Hebe is a huge genus of fairly low-growing, evergreen shrubs with many cultivars and recognized species. Most are native to coastal or mountain regions in New Zealand, this plant is a popular garden addition.
This perennial, which may have burgundy, bronze, green or variegated evergreen foliage, the hebe shrub is grown as an ornamental plant for its year-round interest.
This enduring perennial was named after Hebe, the Greek goddess of youth. Whilst the genus is native to New Zealand, it is possible that its true origin may be Australian or Asian.
Recent studies also appear to conclude that the species originated in mountainous regions and then colonized to low-lying land.
|Height||Up to 2 m|
|Width||Up to 2 m|
|USDA Plant Hardiness Zone||Zones 7 to 11|
|Native to||New Zealand|
|Flower colors||White, Pink, Red, Purple, Blue|
|Plant specific features||Evergreen foliage, showy flower spikes in Summer|
How to Plant and Grow Hebe Plants
Where to Plant
Often used for container planting, hebes are a good choice if you are looking for an easy-to-care-for, tough evergreen shrub that retains a naturally attractive dome top.
One of the many reasons for their popularity is that hebe shrubs will thrive in many locations and tolerate diverse growing conditions.
Equally well-suited to in-ground planting, a hebe will be a good addition to a mixed border or shrubbery.
When to Plant
For best results, plant a hebe in the Spring. It will be able to benefit from a full growing season in order to establish a good, strong root network. A young plant should always be transplanted or repotted in the Spring, although it will need to be kept well-watered during the Summer.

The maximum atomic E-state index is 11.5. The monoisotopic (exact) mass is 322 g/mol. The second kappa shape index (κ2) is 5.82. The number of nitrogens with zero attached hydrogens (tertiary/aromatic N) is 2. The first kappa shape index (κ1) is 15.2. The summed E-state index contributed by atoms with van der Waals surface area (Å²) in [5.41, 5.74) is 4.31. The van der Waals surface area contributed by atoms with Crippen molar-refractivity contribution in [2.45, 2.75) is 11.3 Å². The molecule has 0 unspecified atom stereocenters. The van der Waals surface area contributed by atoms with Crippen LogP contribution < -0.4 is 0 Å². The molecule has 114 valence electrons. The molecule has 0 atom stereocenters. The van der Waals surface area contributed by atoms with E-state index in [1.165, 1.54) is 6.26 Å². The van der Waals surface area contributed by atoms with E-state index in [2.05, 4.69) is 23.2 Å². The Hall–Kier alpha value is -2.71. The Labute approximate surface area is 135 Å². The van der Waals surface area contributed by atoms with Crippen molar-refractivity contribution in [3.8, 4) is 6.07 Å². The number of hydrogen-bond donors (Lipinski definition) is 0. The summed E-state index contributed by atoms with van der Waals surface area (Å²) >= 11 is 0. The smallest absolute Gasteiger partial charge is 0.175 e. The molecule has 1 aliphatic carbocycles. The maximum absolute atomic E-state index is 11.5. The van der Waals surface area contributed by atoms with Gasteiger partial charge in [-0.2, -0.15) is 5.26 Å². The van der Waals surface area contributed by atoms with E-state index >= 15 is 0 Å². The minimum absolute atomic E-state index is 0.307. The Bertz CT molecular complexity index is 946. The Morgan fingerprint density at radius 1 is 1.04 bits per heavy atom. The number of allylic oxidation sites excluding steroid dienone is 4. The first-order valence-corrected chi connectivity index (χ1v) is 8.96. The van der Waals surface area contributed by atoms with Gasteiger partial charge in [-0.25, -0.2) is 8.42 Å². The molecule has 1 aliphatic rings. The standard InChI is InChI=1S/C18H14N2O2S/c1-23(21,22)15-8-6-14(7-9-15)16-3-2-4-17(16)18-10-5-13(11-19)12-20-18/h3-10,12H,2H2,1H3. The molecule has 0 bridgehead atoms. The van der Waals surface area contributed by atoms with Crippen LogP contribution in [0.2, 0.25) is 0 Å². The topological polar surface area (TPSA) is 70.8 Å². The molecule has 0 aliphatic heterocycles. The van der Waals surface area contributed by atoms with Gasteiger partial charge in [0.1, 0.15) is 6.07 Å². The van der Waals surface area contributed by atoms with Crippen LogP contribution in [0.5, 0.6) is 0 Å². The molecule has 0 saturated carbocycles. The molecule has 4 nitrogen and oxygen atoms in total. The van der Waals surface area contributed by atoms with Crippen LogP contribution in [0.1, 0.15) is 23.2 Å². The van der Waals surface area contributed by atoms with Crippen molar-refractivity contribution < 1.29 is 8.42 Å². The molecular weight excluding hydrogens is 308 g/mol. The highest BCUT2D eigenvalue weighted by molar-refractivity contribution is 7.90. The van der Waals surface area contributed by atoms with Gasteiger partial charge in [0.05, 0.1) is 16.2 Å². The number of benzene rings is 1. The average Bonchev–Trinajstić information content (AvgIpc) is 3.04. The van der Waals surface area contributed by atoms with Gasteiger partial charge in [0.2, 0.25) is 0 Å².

If you are planting a nursery grown, containerized hebe, you can also plant this in the Autumn. But you will need to be vigilant to any forecast of exceptionally cold weather and be prepared to provide a little protection during the shrub’s first winter season.
Hebe Shrub Care and Maintenance
It isn’t difficult to grow hebe shrubs, but they will do best if you take the following growing tips into account.
Hebe shrubs are tolerant of different soil types and will thrive in both slightly acidic or slightly alkaline soil. However, they prefer neutral soil.
Need to ensure the soil is well-drained. A hebe will die if its roots are left standing in soggy soil. Keeping the soil moist, but not wet, is the key to a healthy hebe plant.
Once planted, keep the hebe shrub well-watered for the first growing season. During the first year after planting, the hebe will be developing its root network and shouldn’t dry out.
An established hebe is considered to be drought-tolerant; however, it will perform best if it is provided with regular and sufficient water. This will encourage a healthy plant, that will reward you with brightly colored foliage and plenty of showy blooms during the Summer.